Well, I’m back from vacation, the fires are over, it’s below freezing at nights, and we had our first small snowfall. I have a feeling fall is here.

To celebrate(I originally put ‘mourn’ here, but with the fire season, I’ll stick with celebrate) the death of summer, I thought I’d look at some more flowers. Not just flowers, but sunflowers.

2018 07 27 12;36 _MG_8663

I took this photo back in July. The sky was smoky, so there is a red tinge to the photo. I thought about correcting it, but if I’m looking at the spectra, it seems counterproductive to start altering it. I try to keep my white balance set to match a piece of white paper on a clear sunny day; if the colour of the sky is changing, the camera won’t adjust the photo to make it less noticeable.

Sunflowers are named because they turn to follow the sun, but the bright yellow colour MUST have something to do with it too, in my opinion. Anyways, these sunflowers must have been defective- I haven’t seen them follow anything yet, and they’re at the end of their life…

So, it’s a sunflower. Pretty, but there’s nothing special in the normal photo. Broken into the red, green, and blue channels, the usual trends can be seen. Like last time, the border around the photo indicates the colour channel.

2018 07 27 12;36 _MG_8663 R2018 07 27 12;36 _MG_8663 G2018 07 27 12;36 _MG_8663 B

As normal, red and green are fairly similar. The outer petals are similar shades, while the centre(apparently consisting of something called disc florets, as it was too early for seeds to form) is noticeably darker in the green channel than the red.  Black spots form a regular pattern in the florets in both channels, as well as the visible spectrum photo. The leaves, grass, and pavement in the background are all similar in both channels.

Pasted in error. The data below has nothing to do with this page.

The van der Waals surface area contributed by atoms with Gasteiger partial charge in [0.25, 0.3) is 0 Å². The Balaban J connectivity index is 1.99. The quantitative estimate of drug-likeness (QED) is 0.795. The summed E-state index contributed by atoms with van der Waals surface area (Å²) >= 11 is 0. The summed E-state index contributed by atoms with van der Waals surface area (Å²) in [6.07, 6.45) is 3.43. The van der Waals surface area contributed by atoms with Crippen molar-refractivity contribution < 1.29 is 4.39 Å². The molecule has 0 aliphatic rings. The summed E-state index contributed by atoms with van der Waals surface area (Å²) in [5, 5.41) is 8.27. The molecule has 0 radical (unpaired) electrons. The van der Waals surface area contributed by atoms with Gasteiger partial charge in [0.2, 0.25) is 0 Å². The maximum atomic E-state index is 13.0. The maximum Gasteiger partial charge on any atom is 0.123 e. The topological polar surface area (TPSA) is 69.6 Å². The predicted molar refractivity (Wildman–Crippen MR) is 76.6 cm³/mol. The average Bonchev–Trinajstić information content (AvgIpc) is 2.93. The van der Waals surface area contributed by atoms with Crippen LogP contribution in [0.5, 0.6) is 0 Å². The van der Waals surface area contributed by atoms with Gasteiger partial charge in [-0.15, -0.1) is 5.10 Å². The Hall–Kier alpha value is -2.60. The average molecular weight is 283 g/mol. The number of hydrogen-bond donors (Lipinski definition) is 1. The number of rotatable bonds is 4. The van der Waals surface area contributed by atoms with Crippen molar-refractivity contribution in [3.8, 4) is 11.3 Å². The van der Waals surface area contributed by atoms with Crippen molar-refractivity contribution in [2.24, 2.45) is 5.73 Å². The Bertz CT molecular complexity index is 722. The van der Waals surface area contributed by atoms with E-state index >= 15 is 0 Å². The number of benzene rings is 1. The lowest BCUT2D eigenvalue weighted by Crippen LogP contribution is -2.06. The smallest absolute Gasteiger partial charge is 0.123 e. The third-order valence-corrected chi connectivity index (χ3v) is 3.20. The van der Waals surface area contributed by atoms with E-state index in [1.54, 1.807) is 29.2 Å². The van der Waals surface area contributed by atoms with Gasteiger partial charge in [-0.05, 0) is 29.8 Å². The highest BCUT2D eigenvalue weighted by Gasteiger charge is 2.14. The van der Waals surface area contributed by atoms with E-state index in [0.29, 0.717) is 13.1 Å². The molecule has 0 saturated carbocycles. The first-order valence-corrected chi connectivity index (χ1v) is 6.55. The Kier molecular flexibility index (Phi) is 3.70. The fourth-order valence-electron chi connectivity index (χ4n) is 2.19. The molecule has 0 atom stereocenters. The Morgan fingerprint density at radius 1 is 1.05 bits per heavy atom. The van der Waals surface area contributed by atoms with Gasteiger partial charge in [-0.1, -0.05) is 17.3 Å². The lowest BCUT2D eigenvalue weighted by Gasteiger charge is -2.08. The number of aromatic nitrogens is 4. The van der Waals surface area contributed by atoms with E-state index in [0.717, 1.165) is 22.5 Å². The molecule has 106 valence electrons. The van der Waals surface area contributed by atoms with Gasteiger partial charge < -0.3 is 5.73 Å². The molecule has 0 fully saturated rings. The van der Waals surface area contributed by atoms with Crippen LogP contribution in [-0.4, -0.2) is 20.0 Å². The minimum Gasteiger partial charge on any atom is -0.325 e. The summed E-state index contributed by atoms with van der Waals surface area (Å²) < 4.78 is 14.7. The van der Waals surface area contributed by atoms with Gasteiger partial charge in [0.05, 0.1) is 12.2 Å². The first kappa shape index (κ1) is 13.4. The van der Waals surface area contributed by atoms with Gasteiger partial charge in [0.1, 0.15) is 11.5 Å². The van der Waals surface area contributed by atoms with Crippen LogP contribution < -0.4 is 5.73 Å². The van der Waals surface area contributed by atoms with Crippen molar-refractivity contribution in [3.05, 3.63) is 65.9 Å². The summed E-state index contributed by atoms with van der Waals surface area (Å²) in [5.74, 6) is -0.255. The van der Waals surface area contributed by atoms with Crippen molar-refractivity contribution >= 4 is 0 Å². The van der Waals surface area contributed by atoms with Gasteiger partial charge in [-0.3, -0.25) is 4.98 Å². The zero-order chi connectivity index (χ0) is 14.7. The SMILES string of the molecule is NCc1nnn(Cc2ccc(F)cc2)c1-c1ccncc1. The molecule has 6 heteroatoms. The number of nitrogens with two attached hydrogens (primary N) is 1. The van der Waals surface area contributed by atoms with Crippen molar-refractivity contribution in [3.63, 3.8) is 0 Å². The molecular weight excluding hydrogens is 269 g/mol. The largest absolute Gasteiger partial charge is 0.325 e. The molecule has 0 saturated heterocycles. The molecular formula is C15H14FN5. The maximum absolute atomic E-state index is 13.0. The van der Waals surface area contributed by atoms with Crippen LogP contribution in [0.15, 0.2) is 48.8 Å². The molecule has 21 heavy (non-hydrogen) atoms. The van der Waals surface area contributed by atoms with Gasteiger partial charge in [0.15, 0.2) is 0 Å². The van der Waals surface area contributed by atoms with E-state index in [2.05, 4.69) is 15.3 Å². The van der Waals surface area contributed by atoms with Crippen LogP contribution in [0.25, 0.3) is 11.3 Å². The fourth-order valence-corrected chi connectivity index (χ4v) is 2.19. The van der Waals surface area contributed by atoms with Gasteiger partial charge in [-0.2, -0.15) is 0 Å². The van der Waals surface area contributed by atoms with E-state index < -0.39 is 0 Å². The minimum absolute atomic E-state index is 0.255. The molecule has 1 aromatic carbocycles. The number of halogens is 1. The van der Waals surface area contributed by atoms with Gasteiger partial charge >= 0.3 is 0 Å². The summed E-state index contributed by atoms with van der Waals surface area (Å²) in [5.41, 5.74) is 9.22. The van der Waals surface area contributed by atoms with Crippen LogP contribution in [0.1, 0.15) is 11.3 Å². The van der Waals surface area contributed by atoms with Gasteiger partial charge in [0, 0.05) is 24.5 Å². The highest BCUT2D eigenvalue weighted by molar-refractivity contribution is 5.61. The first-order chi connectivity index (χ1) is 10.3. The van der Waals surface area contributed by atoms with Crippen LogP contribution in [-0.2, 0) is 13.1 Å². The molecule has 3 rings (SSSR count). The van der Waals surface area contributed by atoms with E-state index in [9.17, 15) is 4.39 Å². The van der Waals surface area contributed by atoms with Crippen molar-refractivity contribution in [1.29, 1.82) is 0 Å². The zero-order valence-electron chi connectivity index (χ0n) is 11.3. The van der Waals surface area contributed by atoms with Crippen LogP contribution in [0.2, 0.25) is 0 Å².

The blue channel is… not as similar. It is normal for foliage to be very dark in the blue channel, but the flower is much darker than even the leaves or grass. As it is, the channel is so dark that it is hard to distinguish much detail from the flower. The divisions in the centre are most noticeable, with light and dark rings, but more on that later.

Near infrared(With a Zomei 760 nm filter) looks similar to the red and green channels.

2018 07 27 12;39 _MG_8695

The disk florets seem more clearly defined than in either visible channel photo. The background sunflower on the lower left shows this especially well. The leaves and grass in this photo are brighter compared to the pavement, but that’s not really a surprise.  I should mention that due to the properties of the smoke in the sky and the fact that foliage appears much lighter in infrared, the infrared photos were taken at a much faster shutter speed than the visible photos. It’s not something that is apparent when viewing the photos, but it matters when taking them.

My Schott UG11 filter also looks similar to the red and green channels.

2018 07 27 12;40 _MG_8702

This filter allows a small amount of near infrared light through, and a large amount of ultraviolet light. As my camera isn’t too sensitive to ultraviolet, the end result when taking pictures of plants is often more similar to infrared; the smoky skies probably help with that. Normally most plants are pale green, the sky is a deep indigo, and almost everything else is grey.

On to pure ultraviolet, things get more interesting. I’ll start with my triple stacked UV filters (The UG11 filter to black visible light, than both my Schott BG40 and my homemade short pass filters to block infrared light). Once I do this, the laws of floral/stellar evolution become clear. It turns out that the regular old sunflower…

2018 07 27 12;36 _MG_8663

.. becomes a black hole flower!